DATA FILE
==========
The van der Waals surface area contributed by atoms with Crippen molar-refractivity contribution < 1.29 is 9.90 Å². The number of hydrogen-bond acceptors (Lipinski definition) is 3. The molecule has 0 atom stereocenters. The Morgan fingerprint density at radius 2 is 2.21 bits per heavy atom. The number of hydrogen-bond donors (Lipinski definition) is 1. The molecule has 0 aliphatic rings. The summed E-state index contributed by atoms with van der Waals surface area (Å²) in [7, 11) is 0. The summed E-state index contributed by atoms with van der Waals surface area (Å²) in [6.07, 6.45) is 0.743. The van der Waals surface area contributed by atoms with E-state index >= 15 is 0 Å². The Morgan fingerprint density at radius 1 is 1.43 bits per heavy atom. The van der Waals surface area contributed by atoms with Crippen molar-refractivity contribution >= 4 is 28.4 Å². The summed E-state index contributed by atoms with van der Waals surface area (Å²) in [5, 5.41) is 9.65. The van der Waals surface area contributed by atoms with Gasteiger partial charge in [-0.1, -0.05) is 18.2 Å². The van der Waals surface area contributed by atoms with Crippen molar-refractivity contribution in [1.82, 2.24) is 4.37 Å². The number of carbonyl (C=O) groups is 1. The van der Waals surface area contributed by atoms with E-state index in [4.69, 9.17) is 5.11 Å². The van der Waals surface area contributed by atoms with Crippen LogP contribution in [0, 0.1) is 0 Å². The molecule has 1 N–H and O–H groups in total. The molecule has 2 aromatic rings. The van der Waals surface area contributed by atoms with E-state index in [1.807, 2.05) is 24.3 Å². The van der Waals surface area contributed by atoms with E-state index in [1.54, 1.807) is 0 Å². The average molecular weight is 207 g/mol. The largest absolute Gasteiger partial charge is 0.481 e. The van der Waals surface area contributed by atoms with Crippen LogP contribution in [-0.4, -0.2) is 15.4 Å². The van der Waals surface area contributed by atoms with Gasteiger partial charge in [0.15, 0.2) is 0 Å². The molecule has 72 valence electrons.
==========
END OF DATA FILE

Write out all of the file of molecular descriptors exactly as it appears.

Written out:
The van der Waals surface area contributed by atoms with Crippen molar-refractivity contribution < 1.29 is 9.90 Å². The number of hydrogen-bond acceptors (Lipinski definition) is 3. The molecule has 0 atom stereocenters. The Morgan fingerprint density at radius 2 is 2.21 bits per heavy atom. The number of hydrogen-bond donors (Lipinski definition) is 1. The molecule has 0 aliphatic rings. The summed E-state index contributed by atoms with van der Waals surface area (Å²) in [7, 11) is 0. The summed E-state index contributed by atoms with van der Waals surface area (Å²) in [6.07, 6.45) is 0.743. The van der Waals surface area contributed by atoms with E-state index >= 15 is 0 Å². The Morgan fingerprint density at radius 1 is 1.43 bits per heavy atom. The van der Waals surface area contributed by atoms with Crippen molar-refractivity contribution >= 4 is 28.4 Å². The summed E-state index contributed by atoms with van der Waals surface area (Å²) in [5, 5.41) is 9.65. The van der Waals surface area contributed by atoms with Gasteiger partial charge in [-0.1, -0.05) is 18.2 Å². The van der Waals surface area contributed by atoms with Crippen molar-refractivity contribution in [1.82, 2.24) is 4.37 Å². The number of carbonyl (C=O) groups is 1. The van der Waals surface area contributed by atoms with E-state index in [4.69, 9.17) is 5.11 Å². The van der Waals surface area contributed by atoms with Crippen LogP contribution in [0, 0.1) is 0 Å². The molecule has 1 N–H and O–H groups in total. The molecule has 2 aromatic rings. The van der Waals surface area contributed by atoms with E-state index in [1.807, 2.05) is 24.3 Å². The van der Waals surface area contributed by atoms with E-state index in [1.54, 1.807) is 0 Å². The average molecular weight is 207 g/mol. The largest absolute Gasteiger partial charge is 0.481 e. The van der Waals surface area contributed by atoms with Crippen LogP contribution in [-0.4, -0.2) is 15.4 Å². The van der Waals surface area contributed by atoms with Gasteiger partial charge in [0.15, 0.2) is 0 Å². The molecule has 72 valence electrons.